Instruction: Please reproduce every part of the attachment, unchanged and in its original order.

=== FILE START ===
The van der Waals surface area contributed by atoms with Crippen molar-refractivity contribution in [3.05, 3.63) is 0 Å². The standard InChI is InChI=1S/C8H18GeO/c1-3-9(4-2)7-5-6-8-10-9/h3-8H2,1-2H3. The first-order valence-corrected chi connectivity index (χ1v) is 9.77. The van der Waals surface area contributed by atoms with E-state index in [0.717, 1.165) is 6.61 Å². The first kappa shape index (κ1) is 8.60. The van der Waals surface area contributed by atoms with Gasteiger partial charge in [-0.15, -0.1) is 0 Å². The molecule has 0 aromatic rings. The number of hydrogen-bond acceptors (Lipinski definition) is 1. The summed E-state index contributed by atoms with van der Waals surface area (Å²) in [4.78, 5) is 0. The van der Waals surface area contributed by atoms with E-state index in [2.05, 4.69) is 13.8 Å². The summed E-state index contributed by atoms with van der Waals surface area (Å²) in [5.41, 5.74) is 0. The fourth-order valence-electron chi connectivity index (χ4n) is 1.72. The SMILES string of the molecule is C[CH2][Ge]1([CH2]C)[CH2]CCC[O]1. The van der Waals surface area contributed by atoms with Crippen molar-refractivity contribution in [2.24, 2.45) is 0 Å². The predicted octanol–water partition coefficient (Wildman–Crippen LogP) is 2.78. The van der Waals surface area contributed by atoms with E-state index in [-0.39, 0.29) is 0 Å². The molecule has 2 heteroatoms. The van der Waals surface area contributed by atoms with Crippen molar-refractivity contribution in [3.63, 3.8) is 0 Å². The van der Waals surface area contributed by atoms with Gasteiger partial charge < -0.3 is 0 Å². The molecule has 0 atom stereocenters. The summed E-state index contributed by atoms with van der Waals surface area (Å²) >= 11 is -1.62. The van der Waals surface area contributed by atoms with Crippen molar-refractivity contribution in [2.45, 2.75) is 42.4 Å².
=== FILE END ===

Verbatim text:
The van der Waals surface area contributed by atoms with Crippen molar-refractivity contribution in [3.05, 3.63) is 0 Å². The standard InChI is InChI=1S/C8H18GeO/c1-3-9(4-2)7-5-6-8-10-9/h3-8H2,1-2H3. The first-order valence-corrected chi connectivity index (χ1v) is 9.77. The van der Waals surface area contributed by atoms with E-state index in [0.717, 1.165) is 6.61 Å². The first kappa shape index (κ1) is 8.60. The van der Waals surface area contributed by atoms with Gasteiger partial charge in [-0.15, -0.1) is 0 Å². The molecule has 0 aromatic rings. The number of hydrogen-bond acceptors (Lipinski definition) is 1. The summed E-state index contributed by atoms with van der Waals surface area (Å²) in [4.78, 5) is 0. The van der Waals surface area contributed by atoms with E-state index in [2.05, 4.69) is 13.8 Å². The summed E-state index contributed by atoms with van der Waals surface area (Å²) in [5.41, 5.74) is 0. The fourth-order valence-electron chi connectivity index (χ4n) is 1.72. The SMILES string of the molecule is C[CH2][Ge]1([CH2]C)[CH2]CCC[O]1. The van der Waals surface area contributed by atoms with Crippen molar-refractivity contribution in [2.24, 2.45) is 0 Å². The predicted octanol–water partition coefficient (Wildman–Crippen LogP) is 2.78. The van der Waals surface area contributed by atoms with E-state index in [-0.39, 0.29) is 0 Å². The molecule has 2 heteroatoms. The van der Waals surface area contributed by atoms with Crippen molar-refractivity contribution in [3.63, 3.8) is 0 Å². The van der Waals surface area contributed by atoms with Gasteiger partial charge < -0.3 is 0 Å². The molecule has 0 atom stereocenters. The summed E-state index contributed by atoms with van der Waals surface area (Å²) >= 11 is -1.62. The van der Waals surface area contributed by atoms with Crippen molar-refractivity contribution in [2.45, 2.75) is 42.4 Å².